The textile waste issue
It is common for projects to yield excess fabric either from minimum fabric requirements of vendors or the way the cutting has to be done for specific products. In many cases, clients have no need for the leftover fabric.
Did you know?
20% of global production waste comes from the textile and apparel sectors.
According to the Secondary Materials and Recycled Textiles Association (SMART), a global organization of companies involved in the reuse and recycling of textiles and related secondary materials, the average U.S. citizen throws away 81 pounds of clothing each year. Why does this matter? 95% of textiles, even if they are worn out or torn, can be recycled – yet only 15% get donated/recycled, with 85% of used textiles ending up in landfills. With that said, biodegradable fabrics like cotton and linen usually decompose within a few weeks to a couple of months, but synthetic fabrics like nylon, spandex, and polyester can take up to 200 years to decompose.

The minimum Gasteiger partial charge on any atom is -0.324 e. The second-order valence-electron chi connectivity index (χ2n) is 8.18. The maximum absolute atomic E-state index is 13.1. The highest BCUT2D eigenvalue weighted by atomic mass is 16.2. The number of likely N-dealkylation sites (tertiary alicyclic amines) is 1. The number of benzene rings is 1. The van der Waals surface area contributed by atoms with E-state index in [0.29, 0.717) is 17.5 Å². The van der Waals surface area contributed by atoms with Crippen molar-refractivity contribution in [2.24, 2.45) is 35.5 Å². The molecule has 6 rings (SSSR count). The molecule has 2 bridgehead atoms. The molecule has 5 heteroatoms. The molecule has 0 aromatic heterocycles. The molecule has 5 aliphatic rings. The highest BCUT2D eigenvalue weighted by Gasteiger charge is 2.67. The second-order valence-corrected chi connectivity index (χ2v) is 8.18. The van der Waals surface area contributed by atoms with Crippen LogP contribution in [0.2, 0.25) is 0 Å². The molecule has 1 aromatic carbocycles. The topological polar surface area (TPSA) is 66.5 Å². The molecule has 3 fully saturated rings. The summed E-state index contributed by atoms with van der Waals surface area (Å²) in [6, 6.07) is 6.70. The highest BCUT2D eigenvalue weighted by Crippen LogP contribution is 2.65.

What we are doing to help
At Stitchroom, we've developed a process to maximize use of leftover fabric. Clients can choose to either save their leftover fabric from their project or they can donate it to us to upcycle. We start by sorting the scraps by size. Typically, pillows are sewn from the larger scraps. We also use these larger scraps to reupholster vintage furniture we have sourced that has been damaged. The smaller scraps are utilized for other creative projects such as quilting or fabric art, eliminating fabric waste almost entirely.